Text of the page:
Wagons of the train wreck are seen in Lac Megantic, July 9, 2013. REUTERS/Mathieu Belanger
Wagons of the train wreck are seen in Lac Megantic, July 9, 2013. REUTERS/Mathieu Belanger

Lac-Megantic, Quebec (dpa) – Maude Verreault owes her life to a cigarette.

The 36-year-old waitress at Musi-Cafe restaurant in central Lac-Megantic was taking a short smoking break last Saturday night when a runaway tanker-train careened into the town and exploded near where she was standing.

“I was on the terrace and I heard an incredibly loud noise,” Verreault said, speaking outside an emergency shelter for evacuees. “I turned my head and I saw the train coming at an incredible speed. Then I saw one of the rail cars lift up in the air and I thought to myself: ‘Oh, something serious is about to happen.’”

She darted across the street and heard an explosion behind her. The tracks pass just a few meters behind the building that housed the Musi-Cafe.

“I ran as fast as I could, I ran until my back didn’t burn anymore, because it was burning hot behind me,” Verreault said. “And when I turned around, the downtown was completely afire.”

The 73-car runaway train with no driver on board was carrying highly flammable light crude oil from North Dakota for a refinery in New Brunswick.

It derailed at about 1:15 am, causing at least six powerful explosions and an intense fire that levelled about 30 buildings in the heart of the lakeside community about 250 kilometres east of Montreal.

About 2,000 people were forced from their homes as emergency services evacuated central neighbourhoods. On Tuesday, some 1,200 evacuees were allowed to come back to their homes.

Police investigators recovered two more bodies from the rubble, bringing the confirmed death toll to 15. About 40 people are still missing.

Verreault thinks most of them were at Musi-Cafe, one of the most popular hangout spots in the tightly knit community of 6,000.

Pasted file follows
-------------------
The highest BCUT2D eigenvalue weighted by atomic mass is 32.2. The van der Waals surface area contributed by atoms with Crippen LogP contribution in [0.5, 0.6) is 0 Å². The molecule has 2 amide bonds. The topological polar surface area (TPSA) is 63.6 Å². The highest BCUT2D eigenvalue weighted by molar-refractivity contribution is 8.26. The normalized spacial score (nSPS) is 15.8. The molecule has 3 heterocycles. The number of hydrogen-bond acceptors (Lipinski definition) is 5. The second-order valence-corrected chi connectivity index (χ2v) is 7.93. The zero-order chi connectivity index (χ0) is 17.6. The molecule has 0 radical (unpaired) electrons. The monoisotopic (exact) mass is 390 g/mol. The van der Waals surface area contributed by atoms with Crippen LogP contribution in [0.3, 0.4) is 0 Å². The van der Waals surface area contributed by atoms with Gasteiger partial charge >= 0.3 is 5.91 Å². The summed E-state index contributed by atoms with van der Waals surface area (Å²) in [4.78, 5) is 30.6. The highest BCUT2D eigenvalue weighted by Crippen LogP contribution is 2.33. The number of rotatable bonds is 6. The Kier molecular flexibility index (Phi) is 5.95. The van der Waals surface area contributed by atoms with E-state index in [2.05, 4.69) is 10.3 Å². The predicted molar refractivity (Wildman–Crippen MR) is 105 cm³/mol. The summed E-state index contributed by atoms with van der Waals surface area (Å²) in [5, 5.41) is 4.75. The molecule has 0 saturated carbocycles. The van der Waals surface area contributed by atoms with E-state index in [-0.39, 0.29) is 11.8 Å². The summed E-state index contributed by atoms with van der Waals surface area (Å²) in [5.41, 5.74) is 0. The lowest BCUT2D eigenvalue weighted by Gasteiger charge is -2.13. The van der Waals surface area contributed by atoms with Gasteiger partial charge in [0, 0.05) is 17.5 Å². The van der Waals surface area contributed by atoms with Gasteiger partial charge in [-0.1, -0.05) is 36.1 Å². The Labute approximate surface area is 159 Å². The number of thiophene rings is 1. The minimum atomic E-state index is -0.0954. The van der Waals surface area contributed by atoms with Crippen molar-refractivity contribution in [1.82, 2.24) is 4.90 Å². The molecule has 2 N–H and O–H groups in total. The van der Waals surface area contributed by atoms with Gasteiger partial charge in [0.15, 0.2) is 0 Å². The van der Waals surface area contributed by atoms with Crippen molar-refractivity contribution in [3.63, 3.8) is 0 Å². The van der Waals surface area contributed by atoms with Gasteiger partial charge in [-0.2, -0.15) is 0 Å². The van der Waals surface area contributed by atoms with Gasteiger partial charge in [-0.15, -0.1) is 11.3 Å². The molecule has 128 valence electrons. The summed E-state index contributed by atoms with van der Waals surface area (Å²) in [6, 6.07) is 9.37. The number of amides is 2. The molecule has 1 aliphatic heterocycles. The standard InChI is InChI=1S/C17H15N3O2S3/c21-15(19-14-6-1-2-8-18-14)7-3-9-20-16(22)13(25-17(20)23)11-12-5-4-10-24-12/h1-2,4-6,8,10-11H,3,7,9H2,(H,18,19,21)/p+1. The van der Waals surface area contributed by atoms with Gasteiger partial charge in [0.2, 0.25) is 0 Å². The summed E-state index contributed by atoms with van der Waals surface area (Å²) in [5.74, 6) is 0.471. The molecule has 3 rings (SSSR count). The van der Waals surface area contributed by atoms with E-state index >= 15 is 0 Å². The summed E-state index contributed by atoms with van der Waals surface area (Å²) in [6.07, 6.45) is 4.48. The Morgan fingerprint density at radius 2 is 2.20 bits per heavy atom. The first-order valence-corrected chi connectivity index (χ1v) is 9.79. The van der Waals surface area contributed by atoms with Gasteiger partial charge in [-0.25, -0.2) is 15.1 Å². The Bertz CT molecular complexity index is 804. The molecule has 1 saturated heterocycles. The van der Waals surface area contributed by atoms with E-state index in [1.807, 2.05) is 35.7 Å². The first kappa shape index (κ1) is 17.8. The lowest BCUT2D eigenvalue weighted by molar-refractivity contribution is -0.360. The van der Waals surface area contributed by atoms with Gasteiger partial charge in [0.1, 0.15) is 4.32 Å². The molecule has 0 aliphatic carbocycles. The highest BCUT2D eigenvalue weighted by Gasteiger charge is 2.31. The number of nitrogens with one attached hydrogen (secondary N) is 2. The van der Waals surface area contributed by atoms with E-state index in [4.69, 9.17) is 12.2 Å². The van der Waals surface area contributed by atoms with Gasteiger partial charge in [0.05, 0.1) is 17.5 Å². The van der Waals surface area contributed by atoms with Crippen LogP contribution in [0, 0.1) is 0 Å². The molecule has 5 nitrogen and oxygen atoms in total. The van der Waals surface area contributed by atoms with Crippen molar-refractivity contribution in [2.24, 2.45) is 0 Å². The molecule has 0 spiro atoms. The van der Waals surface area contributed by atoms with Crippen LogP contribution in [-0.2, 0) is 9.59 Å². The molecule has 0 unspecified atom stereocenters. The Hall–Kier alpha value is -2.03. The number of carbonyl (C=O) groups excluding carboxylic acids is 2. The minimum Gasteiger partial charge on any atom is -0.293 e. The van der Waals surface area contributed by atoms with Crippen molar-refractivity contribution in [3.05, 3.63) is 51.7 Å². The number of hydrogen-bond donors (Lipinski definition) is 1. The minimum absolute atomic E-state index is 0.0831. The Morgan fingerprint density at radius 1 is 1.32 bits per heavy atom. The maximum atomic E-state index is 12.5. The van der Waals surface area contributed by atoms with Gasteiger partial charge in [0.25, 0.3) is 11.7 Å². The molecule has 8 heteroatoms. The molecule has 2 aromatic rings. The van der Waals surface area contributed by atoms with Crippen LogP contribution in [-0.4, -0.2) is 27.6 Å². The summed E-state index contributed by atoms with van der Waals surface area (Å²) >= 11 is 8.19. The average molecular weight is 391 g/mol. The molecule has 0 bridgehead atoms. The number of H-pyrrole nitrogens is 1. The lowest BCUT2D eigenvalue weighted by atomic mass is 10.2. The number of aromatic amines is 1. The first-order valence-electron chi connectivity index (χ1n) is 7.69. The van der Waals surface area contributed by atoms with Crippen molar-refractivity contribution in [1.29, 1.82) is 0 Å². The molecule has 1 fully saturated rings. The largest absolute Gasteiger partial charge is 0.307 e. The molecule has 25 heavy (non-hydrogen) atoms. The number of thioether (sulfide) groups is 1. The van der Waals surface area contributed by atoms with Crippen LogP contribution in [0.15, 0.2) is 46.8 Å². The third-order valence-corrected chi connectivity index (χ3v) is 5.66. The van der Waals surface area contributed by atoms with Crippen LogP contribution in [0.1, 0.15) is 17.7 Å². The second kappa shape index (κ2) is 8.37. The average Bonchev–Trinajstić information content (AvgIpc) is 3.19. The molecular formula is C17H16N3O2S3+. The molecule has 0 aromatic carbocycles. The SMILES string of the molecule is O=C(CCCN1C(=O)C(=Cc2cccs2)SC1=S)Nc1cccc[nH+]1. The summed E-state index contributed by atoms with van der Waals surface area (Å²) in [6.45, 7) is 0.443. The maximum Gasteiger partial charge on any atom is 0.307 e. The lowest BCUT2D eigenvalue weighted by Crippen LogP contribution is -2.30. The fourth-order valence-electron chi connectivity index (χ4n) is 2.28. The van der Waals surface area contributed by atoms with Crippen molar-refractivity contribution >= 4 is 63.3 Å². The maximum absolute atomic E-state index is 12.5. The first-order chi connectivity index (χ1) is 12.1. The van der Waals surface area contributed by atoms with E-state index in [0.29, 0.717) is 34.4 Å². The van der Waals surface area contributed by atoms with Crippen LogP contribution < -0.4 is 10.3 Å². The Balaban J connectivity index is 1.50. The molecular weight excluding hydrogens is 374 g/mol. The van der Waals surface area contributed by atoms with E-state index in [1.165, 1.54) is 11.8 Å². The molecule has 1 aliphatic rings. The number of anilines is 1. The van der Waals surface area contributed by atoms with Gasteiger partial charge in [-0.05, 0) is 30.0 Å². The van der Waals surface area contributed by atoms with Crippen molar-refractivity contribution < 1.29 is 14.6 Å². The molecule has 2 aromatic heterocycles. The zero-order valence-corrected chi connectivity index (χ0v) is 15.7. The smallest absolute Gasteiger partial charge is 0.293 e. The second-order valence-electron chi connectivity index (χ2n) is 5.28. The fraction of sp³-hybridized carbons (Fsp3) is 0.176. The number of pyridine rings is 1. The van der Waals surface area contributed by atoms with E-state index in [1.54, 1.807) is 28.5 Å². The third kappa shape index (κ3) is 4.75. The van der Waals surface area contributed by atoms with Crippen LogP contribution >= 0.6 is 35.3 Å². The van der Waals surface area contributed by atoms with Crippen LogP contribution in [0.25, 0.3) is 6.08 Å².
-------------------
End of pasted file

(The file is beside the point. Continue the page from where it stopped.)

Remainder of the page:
“There must have been about 40 to 50 people inside, when I went out to smoke,” Verreault told dpa as she shared a cigarette with her best friend and fellow survivor, Karine Blanchette.

“There was a live music show and people were singing and dancing.”

Musi-Cafe was the place to be, said Blanchette, 35, who also worked there as a waitress.

“It was more than a restaurant, it was like a second home for us. We were like a family, we knew all our customers, they shared their lives with us,” she said. “We lost some dear friends.”

Blanchette, 35, a part-time actress who was performing in a play that night, said she survived because she couldn’t find a parking spot in front of the restaurant, where she had planned to meet friends.

“I saw a big ball of fire and at first I thought it was a factory burning,” said Blanchette. “Then my friend called on my cellphone and told me to leave the city immediately. He told me the entire downtown was burning.”

Blanchette said her first thought was about her friends inside.

“I kept dialling the number at the restaurant but the line was down,” she said.

Later, she managed to join Verreault and despite the danger and the mayhem around them, the two friends decided to go back.

“I couldn’t sit home while my friends burned alive,” Blanchette said.

The heat was too intense, and they were forced to turn back. Both live beyond the fire zone, but they have gone to the shelter regularly to help out.

As police investigators and forensic scientists sift through the rubble in search of more victims, Blanchette said they have to accept that they’ll never see their friends again and must start piecing their lives together.

Verreault said dismantling the railway that cuts through the town would be a good start.

“I want to melt the damn thing and build a memorial to my friends in its place,” Verreault said.